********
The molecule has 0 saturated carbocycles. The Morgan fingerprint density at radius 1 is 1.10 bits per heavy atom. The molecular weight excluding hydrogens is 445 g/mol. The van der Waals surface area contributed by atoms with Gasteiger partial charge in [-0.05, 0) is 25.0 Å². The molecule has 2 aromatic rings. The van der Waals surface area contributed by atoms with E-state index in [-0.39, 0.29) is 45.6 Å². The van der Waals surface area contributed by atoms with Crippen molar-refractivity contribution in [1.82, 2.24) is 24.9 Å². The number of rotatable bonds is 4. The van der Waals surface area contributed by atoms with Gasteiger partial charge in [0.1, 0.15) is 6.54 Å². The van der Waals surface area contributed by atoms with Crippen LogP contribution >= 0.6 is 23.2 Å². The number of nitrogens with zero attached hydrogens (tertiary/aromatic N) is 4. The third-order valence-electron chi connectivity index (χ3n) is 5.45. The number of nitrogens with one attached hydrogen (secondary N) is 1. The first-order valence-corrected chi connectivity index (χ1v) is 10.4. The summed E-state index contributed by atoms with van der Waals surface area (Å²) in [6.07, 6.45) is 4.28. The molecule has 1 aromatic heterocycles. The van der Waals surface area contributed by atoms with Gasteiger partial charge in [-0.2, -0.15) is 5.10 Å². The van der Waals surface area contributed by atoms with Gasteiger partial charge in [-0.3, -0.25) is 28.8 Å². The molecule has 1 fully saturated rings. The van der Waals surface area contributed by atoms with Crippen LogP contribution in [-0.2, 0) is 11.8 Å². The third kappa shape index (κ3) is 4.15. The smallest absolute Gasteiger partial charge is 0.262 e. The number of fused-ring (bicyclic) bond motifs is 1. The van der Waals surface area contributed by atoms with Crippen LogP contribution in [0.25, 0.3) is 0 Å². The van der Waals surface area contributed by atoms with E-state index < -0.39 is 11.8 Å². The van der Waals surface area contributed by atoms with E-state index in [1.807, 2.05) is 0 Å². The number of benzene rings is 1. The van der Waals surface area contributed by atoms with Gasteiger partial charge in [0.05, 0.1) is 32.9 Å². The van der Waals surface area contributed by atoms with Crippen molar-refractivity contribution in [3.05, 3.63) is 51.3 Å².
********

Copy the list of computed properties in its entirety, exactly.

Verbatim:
The molecule has 0 saturated carbocycles. The Morgan fingerprint density at radius 1 is 1.10 bits per heavy atom. The molecular weight excluding hydrogens is 445 g/mol. The van der Waals surface area contributed by atoms with Gasteiger partial charge in [-0.05, 0) is 25.0 Å². The molecule has 2 aromatic rings. The van der Waals surface area contributed by atoms with E-state index in [-0.39, 0.29) is 45.6 Å². The van der Waals surface area contributed by atoms with Crippen molar-refractivity contribution in [1.82, 2.24) is 24.9 Å². The number of rotatable bonds is 4. The van der Waals surface area contributed by atoms with Gasteiger partial charge in [0.1, 0.15) is 6.54 Å². The van der Waals surface area contributed by atoms with Crippen LogP contribution >= 0.6 is 23.2 Å². The number of nitrogens with zero attached hydrogens (tertiary/aromatic N) is 4. The third-order valence-electron chi connectivity index (χ3n) is 5.45. The number of nitrogens with one attached hydrogen (secondary N) is 1. The first-order valence-corrected chi connectivity index (χ1v) is 10.4. The summed E-state index contributed by atoms with van der Waals surface area (Å²) in [6.07, 6.45) is 4.28. The molecule has 1 aromatic heterocycles. The van der Waals surface area contributed by atoms with Gasteiger partial charge in [-0.2, -0.15) is 5.10 Å². The van der Waals surface area contributed by atoms with Gasteiger partial charge in [-0.3, -0.25) is 28.8 Å². The molecule has 1 fully saturated rings. The van der Waals surface area contributed by atoms with Crippen LogP contribution in [-0.2, 0) is 11.8 Å². The third kappa shape index (κ3) is 4.15. The smallest absolute Gasteiger partial charge is 0.262 e. The number of fused-ring (bicyclic) bond motifs is 1. The van der Waals surface area contributed by atoms with Crippen LogP contribution in [0.25, 0.3) is 0 Å². The van der Waals surface area contributed by atoms with E-state index < -0.39 is 11.8 Å². The van der Waals surface area contributed by atoms with E-state index in [1.807, 2.05) is 0 Å². The number of benzene rings is 1. The van der Waals surface area contributed by atoms with Gasteiger partial charge in [0.05, 0.1) is 32.9 Å². The van der Waals surface area contributed by atoms with Crippen molar-refractivity contribution in [3.05, 3.63) is 51.3 Å².